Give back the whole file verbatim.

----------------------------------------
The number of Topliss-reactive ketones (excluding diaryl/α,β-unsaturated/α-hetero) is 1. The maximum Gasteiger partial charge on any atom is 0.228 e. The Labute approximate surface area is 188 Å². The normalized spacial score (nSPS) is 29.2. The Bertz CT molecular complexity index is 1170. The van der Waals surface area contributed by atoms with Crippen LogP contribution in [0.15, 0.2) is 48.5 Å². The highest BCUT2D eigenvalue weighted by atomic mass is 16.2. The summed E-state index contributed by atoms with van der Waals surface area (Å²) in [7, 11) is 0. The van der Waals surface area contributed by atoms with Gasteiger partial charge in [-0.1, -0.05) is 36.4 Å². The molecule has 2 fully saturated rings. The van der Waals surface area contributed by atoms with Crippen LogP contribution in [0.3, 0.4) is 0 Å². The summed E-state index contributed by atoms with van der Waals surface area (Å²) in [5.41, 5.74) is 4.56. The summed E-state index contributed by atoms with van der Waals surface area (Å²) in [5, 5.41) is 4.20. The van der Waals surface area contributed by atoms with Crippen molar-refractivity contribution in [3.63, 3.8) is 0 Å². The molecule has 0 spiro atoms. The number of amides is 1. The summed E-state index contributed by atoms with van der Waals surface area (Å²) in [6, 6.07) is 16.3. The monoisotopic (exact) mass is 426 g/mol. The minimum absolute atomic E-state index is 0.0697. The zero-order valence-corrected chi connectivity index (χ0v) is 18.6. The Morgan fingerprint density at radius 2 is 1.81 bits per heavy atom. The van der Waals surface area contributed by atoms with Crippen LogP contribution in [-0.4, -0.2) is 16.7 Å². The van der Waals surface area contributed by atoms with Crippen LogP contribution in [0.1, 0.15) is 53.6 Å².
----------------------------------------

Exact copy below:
The number of Topliss-reactive ketones (excluding diaryl/α,β-unsaturated/α-hetero) is 1. The maximum Gasteiger partial charge on any atom is 0.228 e. The Labute approximate surface area is 188 Å². The normalized spacial score (nSPS) is 29.2. The Bertz CT molecular complexity index is 1170. The van der Waals surface area contributed by atoms with Crippen LogP contribution in [0.15, 0.2) is 48.5 Å². The highest BCUT2D eigenvalue weighted by atomic mass is 16.2. The summed E-state index contributed by atoms with van der Waals surface area (Å²) in [7, 11) is 0. The van der Waals surface area contributed by atoms with Gasteiger partial charge in [-0.1, -0.05) is 36.4 Å². The molecule has 2 fully saturated rings. The van der Waals surface area contributed by atoms with Crippen LogP contribution in [0.3, 0.4) is 0 Å². The summed E-state index contributed by atoms with van der Waals surface area (Å²) in [5.41, 5.74) is 4.56. The summed E-state index contributed by atoms with van der Waals surface area (Å²) in [5, 5.41) is 4.20. The van der Waals surface area contributed by atoms with Crippen molar-refractivity contribution in [3.63, 3.8) is 0 Å². The molecule has 0 spiro atoms. The number of amides is 1. The summed E-state index contributed by atoms with van der Waals surface area (Å²) in [6, 6.07) is 16.3. The monoisotopic (exact) mass is 426 g/mol. The minimum absolute atomic E-state index is 0.0697. The zero-order valence-corrected chi connectivity index (χ0v) is 18.6. The Morgan fingerprint density at radius 2 is 1.81 bits per heavy atom. The van der Waals surface area contributed by atoms with Crippen LogP contribution in [-0.4, -0.2) is 16.7 Å². The van der Waals surface area contributed by atoms with Crippen LogP contribution in [0.1, 0.15) is 53.6 Å².